Scientists at the Fraunhofer Institute have developed a material which appears and behaves like metal but is made ultra light through the addition of tiny glass bubbles.
The material is made by introducing hollow glass balls measuring a maximum of 60 micrometres into the metal during casting.
"If the glass balls are evenly distributed, we get a smooth surface that feels absolutely smooth, like metal. If the glass content is unevenly distributed, the material gets a distinctive new appearance, full of streaks," said Dr. Jörg Weise from the Shaping and Functional Materials branch at Fraunhofer.
Although the material is extremely porous, it looks as smooth as metal and weighs only a fraction of the amount. Using this technique, the density of aluminium is reduced from 2.7 grams per cubic centimetre to only 1.2 grams per cubic centimetre, and that of zinc from seven grams per cubic centimetre to 3.1 grams per cubic centimetre.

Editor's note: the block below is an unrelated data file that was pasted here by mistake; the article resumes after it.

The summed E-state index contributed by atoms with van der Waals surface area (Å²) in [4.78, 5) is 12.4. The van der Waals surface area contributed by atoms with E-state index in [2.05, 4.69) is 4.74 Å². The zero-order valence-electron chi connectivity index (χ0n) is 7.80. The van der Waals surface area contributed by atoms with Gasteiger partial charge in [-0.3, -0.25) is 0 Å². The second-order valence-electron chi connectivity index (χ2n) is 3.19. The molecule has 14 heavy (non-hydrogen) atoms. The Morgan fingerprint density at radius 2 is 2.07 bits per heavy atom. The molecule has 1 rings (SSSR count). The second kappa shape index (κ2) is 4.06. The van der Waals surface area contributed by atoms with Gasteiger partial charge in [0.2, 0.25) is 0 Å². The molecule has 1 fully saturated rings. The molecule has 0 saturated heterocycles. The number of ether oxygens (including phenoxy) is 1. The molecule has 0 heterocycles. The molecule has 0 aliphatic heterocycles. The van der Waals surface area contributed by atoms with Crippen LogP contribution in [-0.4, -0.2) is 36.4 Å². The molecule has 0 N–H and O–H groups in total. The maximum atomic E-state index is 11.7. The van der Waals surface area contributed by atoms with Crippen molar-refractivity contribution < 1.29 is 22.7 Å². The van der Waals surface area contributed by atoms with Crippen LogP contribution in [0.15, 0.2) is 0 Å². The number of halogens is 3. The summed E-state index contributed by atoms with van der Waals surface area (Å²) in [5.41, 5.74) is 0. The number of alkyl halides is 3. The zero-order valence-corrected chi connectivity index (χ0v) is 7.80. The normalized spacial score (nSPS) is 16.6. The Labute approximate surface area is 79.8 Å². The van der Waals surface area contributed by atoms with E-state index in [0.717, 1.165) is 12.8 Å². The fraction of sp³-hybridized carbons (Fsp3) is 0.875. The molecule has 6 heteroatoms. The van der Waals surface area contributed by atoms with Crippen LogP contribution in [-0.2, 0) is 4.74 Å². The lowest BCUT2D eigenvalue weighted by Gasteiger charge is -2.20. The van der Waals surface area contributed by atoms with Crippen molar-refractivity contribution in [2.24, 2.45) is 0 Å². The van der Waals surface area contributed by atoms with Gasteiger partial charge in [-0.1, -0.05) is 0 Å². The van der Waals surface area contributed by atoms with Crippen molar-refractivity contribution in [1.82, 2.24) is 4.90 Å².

The aluminium composite material has a density similar to that of a polymer, but has the same surface feel as metal and has a high temperature resistance. Despite being so light, it can withstand pressures up to 1,000 bar, equivalent to the pressure at a depth of 1,000 metres under water. Its structure also enables the light metal to absorb energy in the event of a crash.
Weise said he believes it could be used in the lightweight construction industry and that there are other potential benefits.
"Because its pores are so microscopically small, the material can be plated in a similar way to a compact non-porous metal. We are currently carrying out investigations jointly with an industrial partner on the possibility of chrome-plating zinc containing hollow glass balls," Weise said.